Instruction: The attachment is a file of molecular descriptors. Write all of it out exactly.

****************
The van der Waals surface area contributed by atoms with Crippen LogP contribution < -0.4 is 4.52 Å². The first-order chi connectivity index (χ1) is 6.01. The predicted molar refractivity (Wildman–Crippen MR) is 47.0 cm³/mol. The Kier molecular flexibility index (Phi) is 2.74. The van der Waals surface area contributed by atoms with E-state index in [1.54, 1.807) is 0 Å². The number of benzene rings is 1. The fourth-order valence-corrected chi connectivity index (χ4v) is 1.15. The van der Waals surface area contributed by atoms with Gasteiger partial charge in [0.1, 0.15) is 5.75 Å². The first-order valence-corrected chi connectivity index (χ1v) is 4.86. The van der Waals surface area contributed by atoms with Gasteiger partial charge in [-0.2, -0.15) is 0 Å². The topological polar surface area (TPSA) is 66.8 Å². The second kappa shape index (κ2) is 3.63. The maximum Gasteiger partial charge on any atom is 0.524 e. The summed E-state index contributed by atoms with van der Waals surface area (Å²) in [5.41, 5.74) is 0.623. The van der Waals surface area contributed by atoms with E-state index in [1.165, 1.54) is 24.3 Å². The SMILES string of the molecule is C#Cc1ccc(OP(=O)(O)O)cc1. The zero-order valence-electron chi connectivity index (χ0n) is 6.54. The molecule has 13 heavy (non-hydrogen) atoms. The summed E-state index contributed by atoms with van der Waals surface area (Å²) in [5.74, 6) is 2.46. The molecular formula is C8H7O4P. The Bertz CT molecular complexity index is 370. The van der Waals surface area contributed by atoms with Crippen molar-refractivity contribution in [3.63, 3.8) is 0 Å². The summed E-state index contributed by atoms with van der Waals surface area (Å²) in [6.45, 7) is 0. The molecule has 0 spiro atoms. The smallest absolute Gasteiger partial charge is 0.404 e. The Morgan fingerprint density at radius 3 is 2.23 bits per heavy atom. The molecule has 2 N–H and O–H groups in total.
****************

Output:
The van der Waals surface area contributed by atoms with Crippen LogP contribution < -0.4 is 4.52 Å². The first-order chi connectivity index (χ1) is 6.01. The predicted molar refractivity (Wildman–Crippen MR) is 47.0 cm³/mol. The Kier molecular flexibility index (Phi) is 2.74. The van der Waals surface area contributed by atoms with E-state index in [1.54, 1.807) is 0 Å². The number of benzene rings is 1. The fourth-order valence-corrected chi connectivity index (χ4v) is 1.15. The van der Waals surface area contributed by atoms with Gasteiger partial charge in [0.1, 0.15) is 5.75 Å². The first-order valence-corrected chi connectivity index (χ1v) is 4.86. The van der Waals surface area contributed by atoms with Gasteiger partial charge in [-0.2, -0.15) is 0 Å². The topological polar surface area (TPSA) is 66.8 Å². The second kappa shape index (κ2) is 3.63. The maximum Gasteiger partial charge on any atom is 0.524 e. The summed E-state index contributed by atoms with van der Waals surface area (Å²) in [5.41, 5.74) is 0.623. The van der Waals surface area contributed by atoms with E-state index in [1.165, 1.54) is 24.3 Å². The SMILES string of the molecule is C#Cc1ccc(OP(=O)(O)O)cc1. The zero-order valence-electron chi connectivity index (χ0n) is 6.54. The molecule has 13 heavy (non-hydrogen) atoms. The summed E-state index contributed by atoms with van der Waals surface area (Å²) in [5.74, 6) is 2.46. The molecular formula is C8H7O4P. The Bertz CT molecular complexity index is 370. The van der Waals surface area contributed by atoms with Crippen molar-refractivity contribution in [3.63, 3.8) is 0 Å². The summed E-state index contributed by atoms with van der Waals surface area (Å²) in [6.45, 7) is 0. The molecule has 0 spiro atoms. The smallest absolute Gasteiger partial charge is 0.404 e. The Morgan fingerprint density at radius 3 is 2.23 bits per heavy atom. The molecule has 2 N–H and O–H groups in total.